• Ugarit

  • The History and Legacy of the Kingdom of Ugarit in the Ancient Near East
  • By: Charles River Editors
  • Narrated by: Gregory T Luzitano
  • Length: 1 hr and 31 mins
  • 3.8 out of 5 stars (5 ratings)

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Publisher's Summary

My father, behold, the enemy's ships came (here); my cities(?) were burned, and they did evil things in my country. Does not my father know that all my troops and chariots(?) are in the Land of Hatti, and all my ships are in the Land of Lukka?...Thus, the country is abandoned to itself. May my father know it: The seven ships of the enemy that came here inflicted much damage upon us.” (King Ammurapi)

Not far from the Latakia, Syria, near the Mediterranean Sea coast, is the politically insignificant town of Burj al-Qasab. Throughout most of its history, Burj al-Qasab was overshadowed by Latakia, but this was not always the case. More than 3,000 years ago, on a hill known as Ras Sharma located just outside Burj al-Qasab, a sprawling metropolis much more important and powerful than Latakia, or most other modern cities in the region for that matter once existed. Ras Sharma was the location of Ugarit, an extremely wealthy and powerful Bronze Age city-state that received and sent merchants far and wide through its gates. It also developed complex geopolitical relationships with some of the most powerful empires of the period, including the Hittites, Egyptians, Babylonians, and Mitanni. Ugarit was a truly cosmopolitan city, where dozens of languages were spoken, people from all over the Near East lived, and exotic goods were as common as the sands on its beaches. When Ugarit was at the pinnacle of its power and wealth, it was destroyed by foreign invaders and quickly forgotten.

Thanks to modern archaeologists, philologists, and historians, the secrets of Ugarit were uncovered in the early 20th century when it was revealed that Ras Sharma was part of an ancient city. As scholars excavated the ancient site and documented the plethora of art and written texts found there, they realized that it was the important city of Ugarit that had been mentioned in texts and inscriptions by major Bronze Age Near Eastern kingdoms. Modern scholars learned that although Ugarit was not one of the major kingdoms or so-called Great Powers of the Late Bronze Age Near East, it was powerful and important in its own right. Ugarit was extremely important economically, as its merchants played the role of middlemen between the empires, bringing goods from major empires of the period to be traded in Ugarit’s markets. The culture of Ugarit was also important - it was similar to other Canaanite peoples of the Levant region and also influenced later peoples of the region, especially in terms of religion.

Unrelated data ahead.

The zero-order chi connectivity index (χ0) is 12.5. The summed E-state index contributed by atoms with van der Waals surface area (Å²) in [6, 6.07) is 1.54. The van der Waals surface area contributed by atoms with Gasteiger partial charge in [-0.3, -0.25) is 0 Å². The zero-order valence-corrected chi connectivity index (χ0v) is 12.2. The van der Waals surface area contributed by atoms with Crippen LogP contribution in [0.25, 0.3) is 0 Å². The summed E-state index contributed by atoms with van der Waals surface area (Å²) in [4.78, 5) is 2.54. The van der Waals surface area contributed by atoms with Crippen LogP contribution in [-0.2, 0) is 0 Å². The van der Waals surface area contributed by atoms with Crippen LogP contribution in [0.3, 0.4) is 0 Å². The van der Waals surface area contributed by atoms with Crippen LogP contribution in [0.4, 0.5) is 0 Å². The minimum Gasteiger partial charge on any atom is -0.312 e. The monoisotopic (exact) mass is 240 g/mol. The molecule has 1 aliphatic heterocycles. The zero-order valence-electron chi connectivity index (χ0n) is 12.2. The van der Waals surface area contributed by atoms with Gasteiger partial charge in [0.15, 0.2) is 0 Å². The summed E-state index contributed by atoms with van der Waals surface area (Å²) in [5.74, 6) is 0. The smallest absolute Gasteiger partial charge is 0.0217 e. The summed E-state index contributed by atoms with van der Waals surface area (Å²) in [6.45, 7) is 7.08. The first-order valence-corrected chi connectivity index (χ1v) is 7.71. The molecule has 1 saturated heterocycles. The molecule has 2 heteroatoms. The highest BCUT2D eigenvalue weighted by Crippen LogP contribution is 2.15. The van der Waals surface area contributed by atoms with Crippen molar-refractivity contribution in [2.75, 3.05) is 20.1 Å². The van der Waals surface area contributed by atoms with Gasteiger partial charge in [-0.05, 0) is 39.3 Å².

Ugarit also bore witness to the transition from the Bronze to the Iron Age during the late 13th and early 12th centuries BCE, which arguably changed the structure and course of world history more fundamentally than any period before or since. During this period, numerous wealthy and enduring kingdoms of the eastern Mediterranean Sea region collapsed, and new ones rose in their places.

At the center of this period of turmoil was a group of people known today as the Sea Peoples, the English translation of the name given to them by the Egyptians. Despite their prominent role in history, however, the Sea Peoples remain as mysterious as they were influential; while the Egyptians documented their presence and the wars against them, it has never been clear exactly where the Sea Peoples originated from, or what compelled them to invade various parts of the region with massive numbers. Whatever the reason, the Sea Peoples posed an existential threat to the people already living in the region, and ultimately the people of Ugarit would be among their many victims.

©2020 Charles River Editors (P)2020 Charles River Editors
  • Unabridged Audiobook
  • Categories: History

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Short

The information in the book was interesting, but the presentation was short. If there were thousands of tablets discovered, I think that would be more source material to include.

Thank you though for what was presented.

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Profile Image for Tony Dunn
  • Tony Dunn
  • 09-07-20

Ugarit!!

What does BCE MEAN? I understand the abbreviations BC ! But what does the E stand for??
Tony - Sydney 1 star y